Kansas lawmakers secure funding for flood control projects in some areas of state

Senator Roberts (R-KS) says he's glad Kansas showed enough need to be incorporated in the bill.
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WASHINGTON (Gray DC) - Improving flood control in parts of Kansas. Lawmakers in Washington are working to secure funding for six projects in the Sunflower State.

Flooding ravaged parts of Kansas this year, particularly in the east. And Russell County Emergency Management Coordinator Keith Haberer says things could get worse.

"I don’t know if they are ready for the amount of rain that they’ve already got," said Haberer. "If you add a lot of snow on top of it and the melting snow, they might have some issues."

It’s an issue communities across the country are facing. So the Senate passed The Water and Resources Development Act, which will fund 29 flood control projects across the country, including six in Kansas.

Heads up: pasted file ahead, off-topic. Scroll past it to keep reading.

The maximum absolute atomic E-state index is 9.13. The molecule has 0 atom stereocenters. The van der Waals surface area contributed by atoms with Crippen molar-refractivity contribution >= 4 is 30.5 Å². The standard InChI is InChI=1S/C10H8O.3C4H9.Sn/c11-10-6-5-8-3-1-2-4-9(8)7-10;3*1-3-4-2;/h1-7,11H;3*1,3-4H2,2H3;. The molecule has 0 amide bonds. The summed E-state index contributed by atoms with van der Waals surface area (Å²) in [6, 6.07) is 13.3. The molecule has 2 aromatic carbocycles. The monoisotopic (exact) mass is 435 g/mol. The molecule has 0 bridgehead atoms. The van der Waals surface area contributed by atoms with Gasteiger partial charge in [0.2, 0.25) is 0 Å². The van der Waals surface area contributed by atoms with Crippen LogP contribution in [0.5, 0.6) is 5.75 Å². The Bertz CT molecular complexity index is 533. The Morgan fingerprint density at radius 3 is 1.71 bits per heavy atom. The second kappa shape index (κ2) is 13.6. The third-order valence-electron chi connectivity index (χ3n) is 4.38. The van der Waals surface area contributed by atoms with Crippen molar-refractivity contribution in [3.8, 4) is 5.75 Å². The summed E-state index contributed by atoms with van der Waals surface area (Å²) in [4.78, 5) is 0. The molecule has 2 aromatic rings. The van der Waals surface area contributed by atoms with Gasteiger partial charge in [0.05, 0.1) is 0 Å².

"We in Kansas are always happy when it rains, but we’d like to call it quits after a certain time," said Senator Pat Roberts (R-KS).

Roberts played a key role in securing the funding. He says it will go towards infrastructure and emergency preparedness in the northeast part of the state, and save taxpayers $6 million over the next decade.

"With these projects that have been online for some time, we were able to fund them, and we’re very pleased about that," said Roberts.

It is unclear whether lawmakers will focus on securing funding for other parts of the state in the near future. Some think a tough winter could put the entire eastern part of the state in real trouble.

"We’re very happy that Mother Nature found us, but she really found us in a way that maybe she could let up just a bit," said Roberts.

Haberer says funding from the federal government is nice, but thinks federal money in general could be better spent.

"Wasteful spending...put that towards the (Army) Corps of Engineers and the National Weather Service," said Haberer. "We can get better forecasts out there and prepare people and prepare our levies to manage flooding a little bit better."

The bill now awaits a vote in the House.

Read the original version of this article at www.graydc.com.